Why Houston Koreans Are Upset Over 2018 PyeongChang Winter Olympics

Not all Koreans in Texas are happy about the 2018 Winter Olympics being held in PyeongChang, South Korea, and they are especially not happy about the opening ceremony.

The host country, South Korea, did not wave its flag during the opening ceremony. There was no national anthem played, and participants from communist North Korea marched with their South Korean athletic counterparts under a “unification flag.”

The display of unification was surreal, defying the reality that the countries are at war with each other, and that North Korea has repeatedly made threats to launch missiles at the United States.

Appearing as one united country was a farce, many Koreans in Texas claim. On February 7, roughly 100 Koreans gathered at Haden Park in Houston to protest and make their voices heard. Many endured the horrors of the Korean War and maintain that North Korea poses a major threat to world peace.

Instead of the fake unity displayed at the Olympics, they sang their country’s national anthem. They burned a cardboard effigy of the North Korean dictator, Kim Jong-un. And, they burned the flag of North Korea.

One of the speakers at the rally was Helen Chang, the former president of the Korean American Association of Houston. She said,

This is our Olympics. We should be proud of the Korean flag and we should sing the Korean anthem. We are doing this today because tomorrow, North Korea is exhibiting their militant power. What is this? This is not peace.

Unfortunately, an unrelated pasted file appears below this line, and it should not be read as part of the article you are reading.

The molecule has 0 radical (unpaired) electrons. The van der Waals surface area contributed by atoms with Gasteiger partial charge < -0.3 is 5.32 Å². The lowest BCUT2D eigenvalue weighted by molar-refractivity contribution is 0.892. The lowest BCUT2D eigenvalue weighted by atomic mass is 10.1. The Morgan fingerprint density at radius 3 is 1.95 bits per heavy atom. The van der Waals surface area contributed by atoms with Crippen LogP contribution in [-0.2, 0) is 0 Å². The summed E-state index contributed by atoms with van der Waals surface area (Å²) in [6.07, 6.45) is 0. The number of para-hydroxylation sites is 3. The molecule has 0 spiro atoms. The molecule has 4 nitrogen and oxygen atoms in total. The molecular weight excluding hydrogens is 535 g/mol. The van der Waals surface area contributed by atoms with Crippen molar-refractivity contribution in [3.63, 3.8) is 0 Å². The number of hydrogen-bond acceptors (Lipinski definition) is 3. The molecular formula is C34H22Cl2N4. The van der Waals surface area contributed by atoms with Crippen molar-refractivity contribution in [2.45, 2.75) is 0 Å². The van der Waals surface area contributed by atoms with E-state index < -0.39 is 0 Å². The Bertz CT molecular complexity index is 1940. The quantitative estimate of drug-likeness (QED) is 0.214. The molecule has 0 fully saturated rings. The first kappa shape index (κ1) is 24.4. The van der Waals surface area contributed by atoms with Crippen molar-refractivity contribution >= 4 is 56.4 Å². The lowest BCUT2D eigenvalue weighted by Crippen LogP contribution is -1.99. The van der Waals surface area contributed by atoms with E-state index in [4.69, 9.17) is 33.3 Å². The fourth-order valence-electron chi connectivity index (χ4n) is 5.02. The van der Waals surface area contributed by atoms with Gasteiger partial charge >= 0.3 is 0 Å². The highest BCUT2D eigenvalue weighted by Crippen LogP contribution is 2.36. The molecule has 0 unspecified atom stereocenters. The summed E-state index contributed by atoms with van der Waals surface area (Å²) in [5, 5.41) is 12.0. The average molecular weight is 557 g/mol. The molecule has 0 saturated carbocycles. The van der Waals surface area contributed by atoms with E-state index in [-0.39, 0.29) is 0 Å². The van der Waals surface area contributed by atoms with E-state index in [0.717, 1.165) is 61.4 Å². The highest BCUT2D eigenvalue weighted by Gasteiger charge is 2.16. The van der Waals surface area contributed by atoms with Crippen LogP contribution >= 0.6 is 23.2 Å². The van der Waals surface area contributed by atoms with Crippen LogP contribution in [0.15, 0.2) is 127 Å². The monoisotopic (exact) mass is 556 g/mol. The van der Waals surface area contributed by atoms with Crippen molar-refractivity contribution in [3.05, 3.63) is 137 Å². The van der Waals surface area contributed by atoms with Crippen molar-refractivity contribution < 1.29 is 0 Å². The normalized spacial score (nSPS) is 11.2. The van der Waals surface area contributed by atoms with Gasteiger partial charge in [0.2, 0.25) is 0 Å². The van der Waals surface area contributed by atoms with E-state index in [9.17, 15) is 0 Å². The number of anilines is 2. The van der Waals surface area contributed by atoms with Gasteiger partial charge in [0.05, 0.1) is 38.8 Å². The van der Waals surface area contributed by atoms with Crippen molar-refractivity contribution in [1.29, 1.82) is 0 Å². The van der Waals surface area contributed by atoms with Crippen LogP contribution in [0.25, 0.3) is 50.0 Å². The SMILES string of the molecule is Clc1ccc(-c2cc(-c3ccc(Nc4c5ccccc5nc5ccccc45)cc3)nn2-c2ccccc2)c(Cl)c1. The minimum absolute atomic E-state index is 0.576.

Chang also called the dictator Kim Jong-un an “idiot” who is “trying to threatened the whole world’s peace.”

Image Credit: Mark Mulligan, The Houston Chronicle
Image Credit: Mark Mulligan, The Houston Chronicle

Mark Shim, of the Korean American Association of Houston, said, “We are protesting the North Korean regime and the threat they post to the Korean Peninsula and the United States.”

The protestors haven’t forgotten the tension from 30 years ago when North Korea threatened South Korea right before it hosted the 1988 Summer Olympic Games in Seoul. This year, is the country’s second Olympic Games.

“North Korea is our enemy,” Chang said. “This is most ridiculous. … Lots of people in Korea and lots of people in America – Korean Americans – are upset.”

Attendees and other speakers expressed their dismay over the new South Korean president and appealed to President Donald Trump and other world leaders to reject the faux unity displayed at the Olympics. They urged them to focus on the serious national security threats that North Korea poses.

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